Economics error: trade makes people “dependent”

Lynne Kiesling

I am listening to an NPR story right now on the conflicts over the construction of the new pipeline to bring Canadian heavy crude oil from the tar sands to the US. Steve Inskeep introduced the story by observing that as Canadian tar sands production increases, US consumers will “become more dependent on Canada”.

This error is more than just a rhetorical one; it’s an error of logic and a failure of basic economic understanding, because it shows that Inskeep and his staff don’t grasp the reciprocity and the mutuality of trade and exchange. You could just as easily say that more oil transactions between US consumers and Canadian producers makes Canada “more dependent on the US”, because the revenue they earn from selling us oil is income that they use to do what they want to do in their lives, in much the same way that the oil we buy from them is a product that we use to do what we want to do in our lives.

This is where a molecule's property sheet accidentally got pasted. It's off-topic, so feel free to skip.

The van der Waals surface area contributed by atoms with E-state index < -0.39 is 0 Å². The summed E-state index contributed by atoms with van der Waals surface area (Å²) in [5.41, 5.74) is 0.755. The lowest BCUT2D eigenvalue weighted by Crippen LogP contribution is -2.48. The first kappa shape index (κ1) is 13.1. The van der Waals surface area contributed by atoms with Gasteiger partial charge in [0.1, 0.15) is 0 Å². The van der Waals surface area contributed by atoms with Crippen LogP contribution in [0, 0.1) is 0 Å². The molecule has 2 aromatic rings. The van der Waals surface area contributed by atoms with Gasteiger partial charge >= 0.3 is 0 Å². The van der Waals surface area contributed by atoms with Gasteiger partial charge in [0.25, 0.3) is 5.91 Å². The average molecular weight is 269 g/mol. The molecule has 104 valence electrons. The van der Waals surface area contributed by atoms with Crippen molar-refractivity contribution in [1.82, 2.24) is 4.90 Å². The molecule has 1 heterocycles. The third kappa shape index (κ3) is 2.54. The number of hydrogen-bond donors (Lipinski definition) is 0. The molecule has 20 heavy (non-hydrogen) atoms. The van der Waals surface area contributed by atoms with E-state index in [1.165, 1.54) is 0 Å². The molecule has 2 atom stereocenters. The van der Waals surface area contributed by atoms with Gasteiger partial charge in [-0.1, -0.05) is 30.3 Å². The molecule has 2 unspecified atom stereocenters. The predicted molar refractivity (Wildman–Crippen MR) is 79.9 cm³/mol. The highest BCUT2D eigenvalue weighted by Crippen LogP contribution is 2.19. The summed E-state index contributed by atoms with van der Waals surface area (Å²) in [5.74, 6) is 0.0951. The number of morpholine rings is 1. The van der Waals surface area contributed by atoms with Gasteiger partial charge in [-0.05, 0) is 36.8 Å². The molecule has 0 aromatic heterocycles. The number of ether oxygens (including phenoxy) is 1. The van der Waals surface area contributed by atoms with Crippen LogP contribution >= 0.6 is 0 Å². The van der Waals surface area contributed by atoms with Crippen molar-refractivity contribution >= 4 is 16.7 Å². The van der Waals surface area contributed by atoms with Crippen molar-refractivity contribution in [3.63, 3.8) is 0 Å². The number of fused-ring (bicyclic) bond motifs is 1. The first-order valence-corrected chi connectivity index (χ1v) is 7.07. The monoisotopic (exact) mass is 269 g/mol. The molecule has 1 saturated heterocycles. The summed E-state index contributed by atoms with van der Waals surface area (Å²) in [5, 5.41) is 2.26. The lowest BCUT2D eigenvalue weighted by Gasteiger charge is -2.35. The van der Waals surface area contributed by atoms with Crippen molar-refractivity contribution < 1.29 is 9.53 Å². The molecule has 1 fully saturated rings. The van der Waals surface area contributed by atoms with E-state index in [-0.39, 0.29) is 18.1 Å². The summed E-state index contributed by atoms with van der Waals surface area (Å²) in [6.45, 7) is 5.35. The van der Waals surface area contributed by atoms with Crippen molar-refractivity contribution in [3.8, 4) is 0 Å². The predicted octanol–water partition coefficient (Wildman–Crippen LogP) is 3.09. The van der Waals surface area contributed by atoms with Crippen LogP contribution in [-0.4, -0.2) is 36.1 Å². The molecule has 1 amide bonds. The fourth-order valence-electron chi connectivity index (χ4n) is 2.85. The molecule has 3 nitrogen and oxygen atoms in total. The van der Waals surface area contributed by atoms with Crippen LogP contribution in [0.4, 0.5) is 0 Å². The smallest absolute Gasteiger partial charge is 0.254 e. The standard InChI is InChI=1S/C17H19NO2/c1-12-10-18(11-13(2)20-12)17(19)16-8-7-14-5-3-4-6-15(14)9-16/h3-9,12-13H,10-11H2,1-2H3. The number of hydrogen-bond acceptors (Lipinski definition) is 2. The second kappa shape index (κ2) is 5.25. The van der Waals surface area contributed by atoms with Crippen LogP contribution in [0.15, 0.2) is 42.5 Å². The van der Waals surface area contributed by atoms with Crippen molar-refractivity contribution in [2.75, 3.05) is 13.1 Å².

Failing to incorporate the reciprocity and mutuality of exchange into your analysis is an all-too-common logical flaw, particularly in the increasingly breathy and Chicken Little media. They should know better.

Advertisements

4 thoughts on “Economics error: trade makes people “dependent”

  1. Crude oil is “dirty”. Heavy crude oil is “dirtier”. Heavy crude oil from tar sands is even “dirtier”, almost as bad as coal, which is the “dirtiest.

    The current Administration is all focused on “clean” energy: solar, wind, geothermal, etc. The Administration would rather be focused on a carbon-free future, except that there is no future in that in these days of a divided Congress. The 2000+ page monstrosity known as Waxman-Markey actually passed in the last House.

    NPR is against dependency on foreign sources of energy because the Administration is against dependency on foreign sources of energy, since all of the transportable forms of energy (except Canadian hydro-power) are “dirty”.

    Yes, this particular line of argument is economically illogical, but so are many of the other lines of argument in the politicized energy and environment discussions. This line of argument is no worse than the argument that “breaking windows” (replacing coal generation with wind and solar) is good for the economy and would stimulate recovery; or, that we could conserve our way to prosperity.

Comments are closed.